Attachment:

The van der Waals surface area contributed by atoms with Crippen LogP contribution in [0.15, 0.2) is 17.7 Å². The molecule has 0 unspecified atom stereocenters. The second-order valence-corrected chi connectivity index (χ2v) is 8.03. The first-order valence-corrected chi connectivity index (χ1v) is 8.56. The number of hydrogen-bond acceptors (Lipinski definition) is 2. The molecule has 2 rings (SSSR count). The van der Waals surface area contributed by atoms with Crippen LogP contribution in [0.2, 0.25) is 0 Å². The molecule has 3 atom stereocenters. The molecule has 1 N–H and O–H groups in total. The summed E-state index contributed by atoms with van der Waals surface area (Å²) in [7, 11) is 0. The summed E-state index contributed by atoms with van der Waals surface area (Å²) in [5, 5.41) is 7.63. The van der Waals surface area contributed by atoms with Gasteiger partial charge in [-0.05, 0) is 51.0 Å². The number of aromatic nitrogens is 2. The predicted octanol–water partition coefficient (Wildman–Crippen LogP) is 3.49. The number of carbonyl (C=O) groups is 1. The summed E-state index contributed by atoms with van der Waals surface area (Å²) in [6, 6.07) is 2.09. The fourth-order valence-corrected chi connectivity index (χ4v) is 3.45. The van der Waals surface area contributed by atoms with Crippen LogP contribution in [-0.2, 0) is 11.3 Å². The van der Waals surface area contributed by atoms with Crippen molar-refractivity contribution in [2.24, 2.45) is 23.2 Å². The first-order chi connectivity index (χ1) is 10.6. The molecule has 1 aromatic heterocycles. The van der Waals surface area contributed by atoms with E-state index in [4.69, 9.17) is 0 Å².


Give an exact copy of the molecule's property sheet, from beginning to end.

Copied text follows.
The van der Waals surface area contributed by atoms with Crippen LogP contribution in [0.15, 0.2) is 17.7 Å². The molecule has 0 unspecified atom stereocenters. The second-order valence-corrected chi connectivity index (χ2v) is 8.03. The first-order valence-corrected chi connectivity index (χ1v) is 8.56. The number of hydrogen-bond acceptors (Lipinski definition) is 2. The molecule has 2 rings (SSSR count). The van der Waals surface area contributed by atoms with Crippen LogP contribution in [0.2, 0.25) is 0 Å². The molecule has 3 atom stereocenters. The molecule has 1 N–H and O–H groups in total. The summed E-state index contributed by atoms with van der Waals surface area (Å²) in [7, 11) is 0. The summed E-state index contributed by atoms with van der Waals surface area (Å²) in [5, 5.41) is 7.63. The van der Waals surface area contributed by atoms with Gasteiger partial charge in [-0.05, 0) is 51.0 Å². The number of aromatic nitrogens is 2. The predicted octanol–water partition coefficient (Wildman–Crippen LogP) is 3.49. The number of carbonyl (C=O) groups is 1. The summed E-state index contributed by atoms with van der Waals surface area (Å²) in [6, 6.07) is 2.09. The fourth-order valence-corrected chi connectivity index (χ4v) is 3.45. The van der Waals surface area contributed by atoms with Crippen LogP contribution in [-0.2, 0) is 11.3 Å². The van der Waals surface area contributed by atoms with Crippen molar-refractivity contribution in [2.24, 2.45) is 23.2 Å². The first-order chi connectivity index (χ1) is 10.6. The molecule has 1 aromatic heterocycles. The van der Waals surface area contributed by atoms with E-state index in [4.69, 9.17) is 0 Å².